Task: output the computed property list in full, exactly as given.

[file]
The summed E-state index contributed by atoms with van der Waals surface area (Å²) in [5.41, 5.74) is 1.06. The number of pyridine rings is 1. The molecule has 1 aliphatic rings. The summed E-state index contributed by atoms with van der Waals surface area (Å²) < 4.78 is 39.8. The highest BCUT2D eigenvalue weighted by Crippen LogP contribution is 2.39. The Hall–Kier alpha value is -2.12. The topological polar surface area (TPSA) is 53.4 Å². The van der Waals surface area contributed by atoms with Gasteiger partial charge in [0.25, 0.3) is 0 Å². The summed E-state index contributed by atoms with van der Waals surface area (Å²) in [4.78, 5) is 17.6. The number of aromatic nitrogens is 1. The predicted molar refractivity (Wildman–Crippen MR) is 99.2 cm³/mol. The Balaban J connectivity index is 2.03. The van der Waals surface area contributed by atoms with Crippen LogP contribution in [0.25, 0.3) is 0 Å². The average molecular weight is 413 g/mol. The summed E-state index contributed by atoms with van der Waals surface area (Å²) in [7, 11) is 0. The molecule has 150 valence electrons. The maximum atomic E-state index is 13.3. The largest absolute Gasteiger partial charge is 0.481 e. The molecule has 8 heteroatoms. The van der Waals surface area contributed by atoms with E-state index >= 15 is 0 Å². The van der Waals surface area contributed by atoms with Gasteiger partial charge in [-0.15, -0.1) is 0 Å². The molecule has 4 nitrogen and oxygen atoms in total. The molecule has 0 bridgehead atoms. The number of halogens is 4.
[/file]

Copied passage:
The summed E-state index contributed by atoms with van der Waals surface area (Å²) in [5.41, 5.74) is 1.06. The number of pyridine rings is 1. The molecule has 1 aliphatic rings. The summed E-state index contributed by atoms with van der Waals surface area (Å²) < 4.78 is 39.8. The highest BCUT2D eigenvalue weighted by Crippen LogP contribution is 2.39. The Hall–Kier alpha value is -2.12. The topological polar surface area (TPSA) is 53.4 Å². The van der Waals surface area contributed by atoms with Gasteiger partial charge in [0.25, 0.3) is 0 Å². The summed E-state index contributed by atoms with van der Waals surface area (Å²) in [4.78, 5) is 17.6. The number of aromatic nitrogens is 1. The predicted molar refractivity (Wildman–Crippen MR) is 99.2 cm³/mol. The Balaban J connectivity index is 2.03. The van der Waals surface area contributed by atoms with Crippen LogP contribution in [0.25, 0.3) is 0 Å². The average molecular weight is 413 g/mol. The summed E-state index contributed by atoms with van der Waals surface area (Å²) in [7, 11) is 0. The molecule has 150 valence electrons. The maximum atomic E-state index is 13.3. The largest absolute Gasteiger partial charge is 0.481 e. The molecule has 8 heteroatoms. The van der Waals surface area contributed by atoms with E-state index >= 15 is 0 Å². The van der Waals surface area contributed by atoms with Gasteiger partial charge in [-0.15, -0.1) is 0 Å². The molecule has 4 nitrogen and oxygen atoms in total. The molecule has 0 bridgehead atoms. The number of halogens is 4.